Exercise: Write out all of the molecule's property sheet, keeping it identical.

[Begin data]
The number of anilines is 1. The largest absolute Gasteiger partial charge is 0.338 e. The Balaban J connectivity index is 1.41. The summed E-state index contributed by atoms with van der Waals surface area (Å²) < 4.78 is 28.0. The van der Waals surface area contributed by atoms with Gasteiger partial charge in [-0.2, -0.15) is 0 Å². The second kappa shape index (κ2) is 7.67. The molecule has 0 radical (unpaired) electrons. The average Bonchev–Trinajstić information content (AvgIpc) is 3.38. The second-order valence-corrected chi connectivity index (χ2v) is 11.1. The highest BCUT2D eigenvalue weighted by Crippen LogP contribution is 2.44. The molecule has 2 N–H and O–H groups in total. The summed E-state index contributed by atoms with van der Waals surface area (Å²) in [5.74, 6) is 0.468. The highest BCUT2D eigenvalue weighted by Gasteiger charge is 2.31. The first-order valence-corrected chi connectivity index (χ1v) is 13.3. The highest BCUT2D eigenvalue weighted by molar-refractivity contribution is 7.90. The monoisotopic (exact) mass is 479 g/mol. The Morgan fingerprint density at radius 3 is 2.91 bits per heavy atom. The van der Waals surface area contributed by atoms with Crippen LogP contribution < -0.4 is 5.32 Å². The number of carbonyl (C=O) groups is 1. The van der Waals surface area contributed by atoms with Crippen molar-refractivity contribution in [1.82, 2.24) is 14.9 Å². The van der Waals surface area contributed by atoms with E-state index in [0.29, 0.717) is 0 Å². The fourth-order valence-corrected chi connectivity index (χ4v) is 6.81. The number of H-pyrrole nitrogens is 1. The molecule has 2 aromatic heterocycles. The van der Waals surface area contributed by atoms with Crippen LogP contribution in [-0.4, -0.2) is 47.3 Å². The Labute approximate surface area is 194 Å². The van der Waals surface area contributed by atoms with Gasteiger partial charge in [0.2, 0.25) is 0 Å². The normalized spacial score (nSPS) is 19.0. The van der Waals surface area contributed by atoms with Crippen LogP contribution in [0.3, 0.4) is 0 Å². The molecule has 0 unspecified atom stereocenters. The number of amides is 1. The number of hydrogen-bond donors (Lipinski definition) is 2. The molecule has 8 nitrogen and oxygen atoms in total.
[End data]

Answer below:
The number of anilines is 1. The largest absolute Gasteiger partial charge is 0.338 e. The Balaban J connectivity index is 1.41. The summed E-state index contributed by atoms with van der Waals surface area (Å²) < 4.78 is 28.0. The van der Waals surface area contributed by atoms with Gasteiger partial charge in [-0.2, -0.15) is 0 Å². The second kappa shape index (κ2) is 7.67. The molecule has 0 radical (unpaired) electrons. The average Bonchev–Trinajstić information content (AvgIpc) is 3.38. The second-order valence-corrected chi connectivity index (χ2v) is 11.1. The highest BCUT2D eigenvalue weighted by Crippen LogP contribution is 2.44. The molecule has 2 N–H and O–H groups in total. The summed E-state index contributed by atoms with van der Waals surface area (Å²) in [5.74, 6) is 0.468. The highest BCUT2D eigenvalue weighted by Gasteiger charge is 2.31. The first-order valence-corrected chi connectivity index (χ1v) is 13.3. The highest BCUT2D eigenvalue weighted by molar-refractivity contribution is 7.90. The monoisotopic (exact) mass is 479 g/mol. The Morgan fingerprint density at radius 3 is 2.91 bits per heavy atom. The van der Waals surface area contributed by atoms with Crippen LogP contribution < -0.4 is 5.32 Å². The number of carbonyl (C=O) groups is 1. The van der Waals surface area contributed by atoms with Crippen molar-refractivity contribution in [1.82, 2.24) is 14.9 Å². The van der Waals surface area contributed by atoms with E-state index in [0.29, 0.717) is 0 Å². The fourth-order valence-corrected chi connectivity index (χ4v) is 6.81. The number of H-pyrrole nitrogens is 1. The molecule has 2 aromatic heterocycles. The van der Waals surface area contributed by atoms with Crippen LogP contribution in [-0.4, -0.2) is 47.3 Å². The Labute approximate surface area is 194 Å². The van der Waals surface area contributed by atoms with Gasteiger partial charge in [0.2, 0.25) is 0 Å². The normalized spacial score (nSPS) is 19.0. The van der Waals surface area contributed by atoms with Crippen LogP contribution in [0.3, 0.4) is 0 Å². The molecule has 0 unspecified atom stereocenters. The number of amides is 1. The number of hydrogen-bond donors (Lipinski definition) is 2. The molecule has 8 nitrogen and oxygen atoms in total.